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The Incidental Asymptomatic Pancreatic Lesion: Nuisance or Threat?

Teviah Sachs, MD, Wande B. Pratt, MD, MPH, Mark P. Callery, MD, Charles M. Vollmer, Jr, MD
Beth Israel Deaconess Medical Center; Boston, MA




PURPOSE OF STUDY:
Asymptomatic pancreatic lesions (APLs) are being discovered incidentally with increasing frequency and treatment decisions pivot off concerns for malignancy.

METHODS USED:
Incidentally identified APLs operated upon during the past 5 years were reviewed as were all referred APLs over last 2 years since Sendai Guideline adoption.

SUMMARY OF RESULTS:
Over 5 years, APLs were identified most frequently during evaluation of: GU/Renal (16%), Asymptomatic rise in LFTs (13%), Screening/Surveillance (7%), and Chest Pain (6%). APLs occurred in the body/tail-63% & head/uncinate-37%, with 48% being solid. 110 operations were performed with the 89 resections (Distal-57; Whipple- 32) accounting for 23% of all our pancreatic resections. 22 different diagnoses emerged including IPMN(17%), serous cystadenoma(14%), and neuroendocrine tumors(13%). The overall malignancy rate was 24%; These patients were older (68 vs 58 yrs; p=0.003). Asymptomatic rise in LFTs correlated with malignancy (p=0.009). Seven patients ultimately converted to operation over continued observation (mean 2.6 yrs), but none had cancer. In the last 2 years, we have evaluated 132 new patients with APLs, representing 47% of total referrals for pancreatic conditions. Nearly 1/2 were operated upon, with a 3:2 ratio of solid to cystic lesions. This differs significantly (p=0.037) from the previous 3 years (2:3 ratio). Surgery was undertaken more often for solid APLs (74%) than for cysts (32%) with some being unresectable cancers.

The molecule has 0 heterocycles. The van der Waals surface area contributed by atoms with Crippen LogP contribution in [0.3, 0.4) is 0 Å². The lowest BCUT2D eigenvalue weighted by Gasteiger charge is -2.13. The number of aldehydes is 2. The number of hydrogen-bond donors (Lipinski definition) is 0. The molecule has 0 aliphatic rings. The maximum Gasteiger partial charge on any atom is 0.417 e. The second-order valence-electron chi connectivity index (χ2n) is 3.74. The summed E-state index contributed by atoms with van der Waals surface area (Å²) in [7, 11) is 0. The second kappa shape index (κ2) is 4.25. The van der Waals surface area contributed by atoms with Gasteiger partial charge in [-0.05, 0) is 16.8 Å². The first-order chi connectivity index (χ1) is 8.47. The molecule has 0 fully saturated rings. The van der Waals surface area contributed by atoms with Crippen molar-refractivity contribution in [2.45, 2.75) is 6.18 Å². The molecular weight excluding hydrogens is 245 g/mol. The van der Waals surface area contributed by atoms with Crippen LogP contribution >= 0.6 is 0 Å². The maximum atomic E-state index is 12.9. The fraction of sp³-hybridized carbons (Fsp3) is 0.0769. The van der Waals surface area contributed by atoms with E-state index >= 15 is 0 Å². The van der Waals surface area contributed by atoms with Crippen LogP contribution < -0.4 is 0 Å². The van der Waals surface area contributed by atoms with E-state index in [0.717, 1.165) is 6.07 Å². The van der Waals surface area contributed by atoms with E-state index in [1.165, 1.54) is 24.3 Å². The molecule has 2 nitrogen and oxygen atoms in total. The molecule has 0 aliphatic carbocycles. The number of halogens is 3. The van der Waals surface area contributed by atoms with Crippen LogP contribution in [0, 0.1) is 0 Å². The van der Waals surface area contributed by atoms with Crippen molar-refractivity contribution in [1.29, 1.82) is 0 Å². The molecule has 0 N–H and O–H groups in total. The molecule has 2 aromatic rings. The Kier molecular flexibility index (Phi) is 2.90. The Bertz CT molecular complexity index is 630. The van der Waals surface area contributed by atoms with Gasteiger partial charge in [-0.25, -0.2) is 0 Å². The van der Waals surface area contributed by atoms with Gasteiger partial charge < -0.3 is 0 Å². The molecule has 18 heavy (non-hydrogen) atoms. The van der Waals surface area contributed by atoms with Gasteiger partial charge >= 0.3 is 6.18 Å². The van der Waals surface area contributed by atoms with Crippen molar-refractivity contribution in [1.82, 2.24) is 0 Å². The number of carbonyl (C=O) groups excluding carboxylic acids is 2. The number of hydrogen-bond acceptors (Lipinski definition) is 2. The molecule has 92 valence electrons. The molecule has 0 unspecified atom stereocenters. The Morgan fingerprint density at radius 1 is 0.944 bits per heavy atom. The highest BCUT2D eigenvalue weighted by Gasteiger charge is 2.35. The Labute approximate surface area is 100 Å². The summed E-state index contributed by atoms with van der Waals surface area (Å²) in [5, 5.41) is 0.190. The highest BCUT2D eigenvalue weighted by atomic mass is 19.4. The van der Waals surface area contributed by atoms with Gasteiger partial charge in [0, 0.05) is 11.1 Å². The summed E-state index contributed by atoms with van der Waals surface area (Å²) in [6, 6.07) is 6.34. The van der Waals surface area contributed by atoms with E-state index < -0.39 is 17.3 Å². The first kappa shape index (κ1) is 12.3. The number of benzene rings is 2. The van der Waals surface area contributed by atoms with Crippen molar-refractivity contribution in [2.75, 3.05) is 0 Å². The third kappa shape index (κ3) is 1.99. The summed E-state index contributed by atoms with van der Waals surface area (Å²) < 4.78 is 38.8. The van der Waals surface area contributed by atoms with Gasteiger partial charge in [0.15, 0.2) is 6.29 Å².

CONCLUSIONS:
APLs occur commonly, are often solid, and reflect a spectrum of diagnoses. Sendai guidelines are not transferable to solid masses, but have safely refined management of cysts.

 

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